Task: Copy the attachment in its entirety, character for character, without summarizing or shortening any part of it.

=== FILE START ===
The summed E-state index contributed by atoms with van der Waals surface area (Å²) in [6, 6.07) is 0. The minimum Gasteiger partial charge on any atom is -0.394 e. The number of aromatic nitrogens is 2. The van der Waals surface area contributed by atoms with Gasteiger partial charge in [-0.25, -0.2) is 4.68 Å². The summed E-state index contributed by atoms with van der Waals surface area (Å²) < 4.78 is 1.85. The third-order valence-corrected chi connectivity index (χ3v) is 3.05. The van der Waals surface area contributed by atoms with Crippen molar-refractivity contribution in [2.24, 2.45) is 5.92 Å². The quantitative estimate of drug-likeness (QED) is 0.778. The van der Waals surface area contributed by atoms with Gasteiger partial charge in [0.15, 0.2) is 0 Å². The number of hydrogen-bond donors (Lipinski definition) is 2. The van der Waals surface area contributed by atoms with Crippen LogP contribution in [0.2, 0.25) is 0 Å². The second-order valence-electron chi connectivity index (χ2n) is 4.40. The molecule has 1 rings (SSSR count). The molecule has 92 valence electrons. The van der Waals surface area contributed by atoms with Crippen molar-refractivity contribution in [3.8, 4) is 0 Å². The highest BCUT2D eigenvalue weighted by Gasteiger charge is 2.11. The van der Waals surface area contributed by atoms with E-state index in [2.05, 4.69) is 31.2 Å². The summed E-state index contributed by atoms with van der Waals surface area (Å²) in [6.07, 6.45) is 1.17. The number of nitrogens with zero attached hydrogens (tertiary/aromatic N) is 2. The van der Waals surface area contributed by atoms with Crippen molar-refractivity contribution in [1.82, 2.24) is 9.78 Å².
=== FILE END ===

The summed E-state index contributed by atoms with van der Waals surface area (Å²) in [6, 6.07) is 0. The minimum Gasteiger partial charge on any atom is -0.394 e. The number of aromatic nitrogens is 2. The van der Waals surface area contributed by atoms with Gasteiger partial charge in [-0.25, -0.2) is 4.68 Å². The summed E-state index contributed by atoms with van der Waals surface area (Å²) < 4.78 is 1.85. The third-order valence-corrected chi connectivity index (χ3v) is 3.05. The van der Waals surface area contributed by atoms with Crippen molar-refractivity contribution in [2.24, 2.45) is 5.92 Å². The quantitative estimate of drug-likeness (QED) is 0.778. The van der Waals surface area contributed by atoms with Gasteiger partial charge in [0.15, 0.2) is 0 Å². The number of hydrogen-bond donors (Lipinski definition) is 2. The van der Waals surface area contributed by atoms with Crippen LogP contribution in [0.2, 0.25) is 0 Å². The second-order valence-electron chi connectivity index (χ2n) is 4.40. The molecule has 1 rings (SSSR count). The molecule has 92 valence electrons. The van der Waals surface area contributed by atoms with Crippen molar-refractivity contribution in [3.8, 4) is 0 Å². The highest BCUT2D eigenvalue weighted by Gasteiger charge is 2.11. The van der Waals surface area contributed by atoms with E-state index in [2.05, 4.69) is 31.2 Å². The summed E-state index contributed by atoms with van der Waals surface area (Å²) in [6.07, 6.45) is 1.17. The number of nitrogens with zero attached hydrogens (tertiary/aromatic N) is 2. The van der Waals surface area contributed by atoms with Crippen molar-refractivity contribution in [1.82, 2.24) is 9.78 Å².